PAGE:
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HomeScienceNASA’s Webb captures an ethereal view of NGC 346

NASA’s Webb captures an ethereal view of NGC 346

This new infrared image of NGC 346 obtained by the Middle Infrared Instrument (MIRI) on NASA's James Webb Space Telescope tracks emissions of cold gas and dust.  In this image, blue represents silicates and sooty chemical molecules known as polycyclic aromatic hydrocarbons, or PAHs.  More diffuse red emission shines from warm dust heated by the brighter, more massive stars at the heart of the region.  Bright spots and filaments mark areas with abundant protostars.  This image includes 7.7 micron light shown in blue, 10 microns in cyan, 11.3 microns in green, 15 microns in yellow, and 21 microns in red (770W, 1000W, 1130W, 1500W, and 2100W filters, respectively).

This new infrared image of NGC 346 obtained by the Middle Infrared Instrument (MIRI) on NASA's James Webb Space Telescope tracks emissions of cold gas and dust.  In this image, blue represents silicates and sooty chemical molecules known as polycyclic aromatic hydrocarbons, or PAHs.  More diffuse red emission shines from warm dust heated by the brighter, more massive stars at the heart of the region.  Bright spots and filaments mark areas with abundant protostars.  This image includes 7.7 micron light shown in blue, 10 microns in cyan, 11.3 microns in green, 15 microns in yellow, and 21 microns in red (770W, 1000W, 1130W, 1500W, and 2100W filters, respectively).

One of the greatest strengths of NASA’s James Webb Space Telescope is its ability to give astronomers detailed views of areas where new stars are being born. The latest example, shown here in a new image from Webb’s Mid-Infrared Instrument (MIRI), is NGC 346, the largest and brightest star-forming region in the Small Magellanic Cloud.

The Small Magellanic Cloud (SMC) is a satellite galaxy of the Milky Way, visible to the naked eye in the southern constellation of Tucana. This small companion galaxy is more primitive than the Milky Way because it has fewer heavy elements, which are forged into stars through nuclear fusions and supernova explosions, compared to our own galaxy.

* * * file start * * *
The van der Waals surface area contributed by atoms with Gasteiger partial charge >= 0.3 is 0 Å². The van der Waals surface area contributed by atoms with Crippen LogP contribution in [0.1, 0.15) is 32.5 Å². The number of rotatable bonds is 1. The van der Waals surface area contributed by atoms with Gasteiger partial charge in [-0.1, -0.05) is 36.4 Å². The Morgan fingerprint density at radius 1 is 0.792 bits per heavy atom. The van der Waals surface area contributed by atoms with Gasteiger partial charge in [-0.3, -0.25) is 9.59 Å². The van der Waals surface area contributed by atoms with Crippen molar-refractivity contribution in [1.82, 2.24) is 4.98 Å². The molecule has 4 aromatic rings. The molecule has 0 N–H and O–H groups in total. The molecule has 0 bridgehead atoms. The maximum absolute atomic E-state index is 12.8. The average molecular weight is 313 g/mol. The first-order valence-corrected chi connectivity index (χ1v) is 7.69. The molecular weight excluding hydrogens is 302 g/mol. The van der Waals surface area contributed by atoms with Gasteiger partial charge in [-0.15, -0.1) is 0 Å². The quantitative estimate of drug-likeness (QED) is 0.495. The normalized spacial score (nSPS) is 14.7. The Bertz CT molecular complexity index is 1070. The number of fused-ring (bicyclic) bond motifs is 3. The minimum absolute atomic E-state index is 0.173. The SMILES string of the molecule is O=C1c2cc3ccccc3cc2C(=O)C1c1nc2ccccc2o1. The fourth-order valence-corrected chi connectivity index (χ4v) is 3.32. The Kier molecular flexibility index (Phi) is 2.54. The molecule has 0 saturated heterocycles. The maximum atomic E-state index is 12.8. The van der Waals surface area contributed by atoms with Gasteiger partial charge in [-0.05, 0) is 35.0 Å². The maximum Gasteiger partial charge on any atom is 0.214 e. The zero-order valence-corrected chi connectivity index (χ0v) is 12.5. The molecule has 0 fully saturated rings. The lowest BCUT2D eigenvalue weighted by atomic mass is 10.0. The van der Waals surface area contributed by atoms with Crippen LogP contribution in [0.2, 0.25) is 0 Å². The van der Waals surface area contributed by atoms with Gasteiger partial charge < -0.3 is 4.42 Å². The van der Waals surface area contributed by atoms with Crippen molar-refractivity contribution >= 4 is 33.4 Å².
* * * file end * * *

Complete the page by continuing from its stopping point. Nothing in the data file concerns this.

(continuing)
Since cosmic dust forms from heavy elements such as silicon and oxygen, scientists expected the SMC to be devoid of significant amounts of dust. However, the new MIRI image, as well as an earlier image of NGC 346 from Webb’s near-infrared camera released in January, show a lot of dust within this region.

In this representative color image, blue tendrils trace emission from a material that includes dusty silicates and sooty chemical molecules known as polycyclic aromatic hydrocarbons, or PAHs. More diffuse red emission shines from warm dust heated by the brighter, more massive stars at the heart of the region. An arc in the center left may be a reflection of light from the star near the center of the arc. (Similar, fainter arcs appear associated with stars at the bottom left and top right.) Finally, bright patches and filaments mark areas with abundant protostars. The research team searched for the reddest stars and found 1,001 point light sources, most of them young stars still embedded in their dust cocoons.

By combining Webb’s data in both the near-infrared and mid-infrared, astronomers can make a more complete census of the stars and protostars within this dynamic region. The results have implications for our understanding of galaxies that existed billions of years ago, during an era in the universe known as “cosmic noon,” when star formation was at its peak and concentrations of heavy elements They were minors, as seen in the SMC.The James Webb Space Telescope is the world’s premier space science observatory.

Webb is solving mysteries in our solar system, looking beyond it to distant worlds around other stars, and exploring the mysterious structures and origins of our universe and our place in it. Webb is an international program led by NASA with its partners, ESA (European Space Agency) and the Canadian Space Agency.

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